Impact of work issues failing to be reported

Senior finance managers admit that their organisations are struggling to
report on the business impact of workforce issues.

A survey of 200 UK board directors, senior finance managers and other
managers from a wide cross-section of company sizes and industry sectors, by
research company Webster Buchanan, found that while most respondents are
comfortable with basic HR metrics, few are focusing on broader performance
issues.

For example, 60 per cent of respondents ranked themselves above average at
reporting absenteeism rates – but only one-third claimed to be above average in
measuring the business impact of non-attendance, and one-third actually ranked
themselves as ‘poor’ or ‘very poor’.

The findings suggest that companies will face major challenges meeting the
recent recommendations of the ‘Accounting for People’ report issued in October
2003 by the government-backed Task Force on Human Capital Management (HCM).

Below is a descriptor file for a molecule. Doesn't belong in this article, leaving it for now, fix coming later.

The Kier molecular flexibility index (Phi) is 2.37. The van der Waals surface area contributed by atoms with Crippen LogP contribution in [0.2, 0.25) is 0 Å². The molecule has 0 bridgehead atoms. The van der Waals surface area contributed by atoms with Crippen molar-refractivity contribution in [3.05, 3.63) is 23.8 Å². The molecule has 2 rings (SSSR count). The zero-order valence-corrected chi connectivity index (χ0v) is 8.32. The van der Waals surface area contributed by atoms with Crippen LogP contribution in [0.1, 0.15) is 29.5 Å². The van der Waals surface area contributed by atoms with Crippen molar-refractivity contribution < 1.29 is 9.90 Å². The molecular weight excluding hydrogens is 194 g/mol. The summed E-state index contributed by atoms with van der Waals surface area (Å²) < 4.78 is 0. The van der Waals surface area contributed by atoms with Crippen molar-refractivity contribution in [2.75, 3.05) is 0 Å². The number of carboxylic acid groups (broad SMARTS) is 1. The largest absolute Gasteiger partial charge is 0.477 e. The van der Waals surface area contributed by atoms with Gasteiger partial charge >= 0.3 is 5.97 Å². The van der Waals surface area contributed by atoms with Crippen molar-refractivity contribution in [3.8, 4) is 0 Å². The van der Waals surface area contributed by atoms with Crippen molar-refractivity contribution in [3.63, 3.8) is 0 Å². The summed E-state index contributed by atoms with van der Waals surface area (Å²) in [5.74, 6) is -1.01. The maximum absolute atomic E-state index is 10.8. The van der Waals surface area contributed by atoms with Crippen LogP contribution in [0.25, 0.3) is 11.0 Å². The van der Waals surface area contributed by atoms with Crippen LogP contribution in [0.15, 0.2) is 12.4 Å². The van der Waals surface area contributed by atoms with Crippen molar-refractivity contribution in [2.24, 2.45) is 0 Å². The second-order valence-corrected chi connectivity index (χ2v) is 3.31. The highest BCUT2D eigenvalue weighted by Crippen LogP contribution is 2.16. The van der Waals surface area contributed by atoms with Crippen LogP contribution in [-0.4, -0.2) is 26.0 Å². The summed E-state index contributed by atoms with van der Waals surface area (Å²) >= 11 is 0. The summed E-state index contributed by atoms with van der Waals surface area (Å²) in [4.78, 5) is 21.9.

The survey, carried out in association with Financial Computing magazine,
also found that only three in 10 respondents ranked themselves better than
average at reporting on the relationship between compensation and performance,
with around the same number describing themselves as ‘poor’ or ‘very poor’.

Keith Rodgers, co-founder of Webster Buchanan Research, said: "The
findings are clear: human capital reporting presents significant challenges for
the finance department, the HR function and the board of almost every
organisation. The Accounting for People report has been a great catalyst for
this debate; now organisations need to take a practical approach to address the
metrics and the IT implications."

The Task Force on Human Capital Management, which was set up by the
secretary of state for trade and industry, stressed in Accounting for People
that the way organisations manage their people affects their performance. It
made a number of recommendations on how to improve HCM reporting in areas such
as employee retention, skills management, and remuneration.

By Quentin Reade

www.websterb.com

A fuller analysis of the findings of this survey is available in
Accounting for People – A Practical Approach to Improving Human Capital
Reporting. Published by Personnel Today and Webster Buchanan research, this is
an online report on all aspects of HCM. Available from 30 March. Enquiries:
noel.o’reilly@rbi.co.uk

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